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Ham Cottage

A Grade II* Listed Building in Newton Poppleford and Harpford, Devon

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Coordinates

Latitude: 50.7001 / 50°42'0"N

Longitude: -3.2933 / 3°17'35"W

OS Eastings: 308761

OS Northings: 89738

OS Grid: SY087897

Mapcode National: GBR P7.4J73

Mapcode Global: FRA 37Z7.BSC

Entry Name: Ham Cottage

Listing Date: 11 November 1952

Last Amended: 26 May 1987

Grade: II*

Source: Historic England

Source ID: 1141374

English Heritage Legacy ID: 352408

Location: Newton Poppleford and Harpford, East Devon, Devon, EX10

County: Devon

District: East Devon

Civil Parish: Newton Poppleford and Harpford

Traditional County: Devon

Lieutenancy Area (Ceremonial County): Devon

Church of England Parish: Newton Poppleford St Luke

Church of England Diocese: Exeter

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Newton Poppleford

Listing Text


SY 08 NE NEWTON POPPLEFORD STATION ROAD,
AND HARPFORD Newton Poppleford
5/86 Ham Cottage (formerly listed under
- cottages adjoining the Shieling)
11.11.52
GV II*

Small cottage occupying part of an original larger house. Early C16 with C17
improvements; the original house probably divided up in the late C18-early C19.
Plastered cob on stone rubble footings; stone rubble and brick stacks topped with
C20 brick; thatch roof.
Small 2-room plan cottage facing south and occupying the former inner room end of an
original 3- or 4-room and through-passage plan house. The hall, passage and service
end room to the left (east) is divided off and now occupied by The Old Bakery
(q.v.). A C19 extension on the right (west) end is now occupied by the Sheiling
(q.v.). Each room has a stack in the end party walls which have been rebuilt in the
C20. Tie left (eastern) room is divided by a secondary central axial partition. 2
storeys.
Irregular 2-window front of C19 and C20 casements, those on the ground floor with
glazing bars and those on the first containing C20 rectangular panes of leaded
glass. Doorway is a little left of centre and contains a late C19-early C20 4-panel
door smaller than the original. The roof is continuous with the adjoining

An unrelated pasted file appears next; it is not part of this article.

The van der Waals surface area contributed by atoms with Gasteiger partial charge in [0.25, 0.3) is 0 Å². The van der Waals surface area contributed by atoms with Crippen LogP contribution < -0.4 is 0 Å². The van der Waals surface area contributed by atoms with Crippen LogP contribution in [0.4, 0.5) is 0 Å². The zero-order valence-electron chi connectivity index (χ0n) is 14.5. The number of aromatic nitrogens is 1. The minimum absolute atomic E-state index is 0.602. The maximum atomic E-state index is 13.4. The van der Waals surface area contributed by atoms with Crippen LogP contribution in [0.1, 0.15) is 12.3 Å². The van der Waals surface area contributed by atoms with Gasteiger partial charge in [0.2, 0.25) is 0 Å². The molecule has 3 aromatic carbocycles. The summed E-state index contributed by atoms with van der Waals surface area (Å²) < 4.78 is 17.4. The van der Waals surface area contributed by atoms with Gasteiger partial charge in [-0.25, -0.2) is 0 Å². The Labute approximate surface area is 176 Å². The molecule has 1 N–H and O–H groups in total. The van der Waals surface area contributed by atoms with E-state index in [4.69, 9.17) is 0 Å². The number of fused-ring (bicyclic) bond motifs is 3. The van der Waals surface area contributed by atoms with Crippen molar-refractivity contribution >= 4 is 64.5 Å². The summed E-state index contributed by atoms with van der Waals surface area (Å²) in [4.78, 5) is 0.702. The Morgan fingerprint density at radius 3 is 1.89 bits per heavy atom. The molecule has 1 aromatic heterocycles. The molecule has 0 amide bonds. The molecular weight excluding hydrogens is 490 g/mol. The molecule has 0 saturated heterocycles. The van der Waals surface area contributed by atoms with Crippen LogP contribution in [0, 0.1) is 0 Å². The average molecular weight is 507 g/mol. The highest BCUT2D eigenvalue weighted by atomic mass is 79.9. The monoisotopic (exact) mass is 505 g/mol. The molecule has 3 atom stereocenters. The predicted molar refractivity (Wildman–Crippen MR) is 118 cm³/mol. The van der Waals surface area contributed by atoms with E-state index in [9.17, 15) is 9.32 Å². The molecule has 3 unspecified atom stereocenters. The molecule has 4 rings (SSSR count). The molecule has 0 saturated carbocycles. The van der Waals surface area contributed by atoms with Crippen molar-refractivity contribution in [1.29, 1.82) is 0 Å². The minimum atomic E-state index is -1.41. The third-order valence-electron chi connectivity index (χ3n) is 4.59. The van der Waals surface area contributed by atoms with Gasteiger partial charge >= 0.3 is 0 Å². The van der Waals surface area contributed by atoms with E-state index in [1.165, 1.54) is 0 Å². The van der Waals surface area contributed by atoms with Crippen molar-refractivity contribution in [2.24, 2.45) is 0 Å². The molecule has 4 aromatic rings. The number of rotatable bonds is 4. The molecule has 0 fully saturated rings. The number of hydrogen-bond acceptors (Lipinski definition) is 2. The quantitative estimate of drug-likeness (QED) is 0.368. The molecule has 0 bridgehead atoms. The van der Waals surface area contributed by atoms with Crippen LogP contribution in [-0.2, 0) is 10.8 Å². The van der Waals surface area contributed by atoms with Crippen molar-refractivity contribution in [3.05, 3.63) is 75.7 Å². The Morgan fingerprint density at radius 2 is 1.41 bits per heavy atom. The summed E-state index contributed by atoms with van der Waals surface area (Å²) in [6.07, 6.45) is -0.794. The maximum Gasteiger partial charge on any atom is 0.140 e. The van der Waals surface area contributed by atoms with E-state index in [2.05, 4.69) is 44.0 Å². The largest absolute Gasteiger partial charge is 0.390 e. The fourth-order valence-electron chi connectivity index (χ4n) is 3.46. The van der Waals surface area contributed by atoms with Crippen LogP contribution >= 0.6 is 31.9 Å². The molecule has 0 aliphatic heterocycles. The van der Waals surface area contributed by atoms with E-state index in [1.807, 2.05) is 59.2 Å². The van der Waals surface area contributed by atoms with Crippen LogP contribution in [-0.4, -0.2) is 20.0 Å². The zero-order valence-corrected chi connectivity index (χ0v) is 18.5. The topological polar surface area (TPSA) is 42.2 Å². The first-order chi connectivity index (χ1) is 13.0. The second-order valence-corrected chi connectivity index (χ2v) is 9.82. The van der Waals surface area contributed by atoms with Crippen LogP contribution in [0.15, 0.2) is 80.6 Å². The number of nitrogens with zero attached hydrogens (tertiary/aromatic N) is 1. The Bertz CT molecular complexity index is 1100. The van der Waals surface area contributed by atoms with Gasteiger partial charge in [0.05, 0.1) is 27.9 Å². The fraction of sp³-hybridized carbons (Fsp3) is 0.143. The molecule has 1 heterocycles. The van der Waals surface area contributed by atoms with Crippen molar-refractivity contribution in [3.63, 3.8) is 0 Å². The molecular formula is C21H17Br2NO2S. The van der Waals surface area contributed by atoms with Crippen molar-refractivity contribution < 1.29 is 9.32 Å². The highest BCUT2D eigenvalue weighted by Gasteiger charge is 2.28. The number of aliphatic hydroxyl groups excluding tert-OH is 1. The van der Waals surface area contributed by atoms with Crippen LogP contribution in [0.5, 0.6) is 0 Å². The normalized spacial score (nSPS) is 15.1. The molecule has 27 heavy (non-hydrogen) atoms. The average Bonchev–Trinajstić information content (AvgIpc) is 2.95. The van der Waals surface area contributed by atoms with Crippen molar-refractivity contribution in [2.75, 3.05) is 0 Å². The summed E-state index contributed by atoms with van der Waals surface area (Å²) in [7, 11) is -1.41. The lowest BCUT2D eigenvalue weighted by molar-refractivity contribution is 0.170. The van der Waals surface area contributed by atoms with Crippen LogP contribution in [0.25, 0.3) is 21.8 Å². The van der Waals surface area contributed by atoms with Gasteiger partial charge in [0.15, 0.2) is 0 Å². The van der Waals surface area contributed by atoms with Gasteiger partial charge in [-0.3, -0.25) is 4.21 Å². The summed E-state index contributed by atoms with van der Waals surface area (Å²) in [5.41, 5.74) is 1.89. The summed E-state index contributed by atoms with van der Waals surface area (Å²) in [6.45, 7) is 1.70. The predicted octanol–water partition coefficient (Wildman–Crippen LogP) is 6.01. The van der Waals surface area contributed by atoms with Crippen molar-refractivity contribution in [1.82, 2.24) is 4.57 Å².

properties.
Good interior: the 2 rooms are separated by an early C16 oak plank-and-muntin screen
with chamfered muntins with cut diagonal stops. At the rear end is the original
doorway, a 2-centred arch. This was probably a low partition screen. It has been
cut into 2 halves and a massive post inserted in the middle to carry axial beams to
the rooms either side. These beams are probably late C17 or early C18; the left has
a roughly-finished soffit chamfer and the right one is soffit-chamfered with runout
stops. The roof is original. There is one face-pegged jointed cruck truss in the
left end wall (the upper end of the original hall) and another over the screen.
Both are filled with probably late C16-early C17 large framing. The roofspace is
inaccessible and therefore the question of smoke-blackening remains open. The C17
plaster is backed on water reeds rather than wooden lathes. The right (western)
party wall is cob and forms the end wall of the original house.
Ham Cottage and its neighbour, The Old Bakery (q.v.) is an important and well-
preserved house but certain questions of interpretation must remain open because the
evidence is hidden by C17 and later plaster. Here it seems there is a 2-room inner
room end but it is possible that an old screen was used to subdivide a large single
inner room. Either way it seems that this end was originally open to the roof and
the roof timbers may be smoke-blackened from the open hearth in the former hall.


Listing NGR: SY0876189738

This text is from the original listing, and may not necessarily reflect the current setting of the building.

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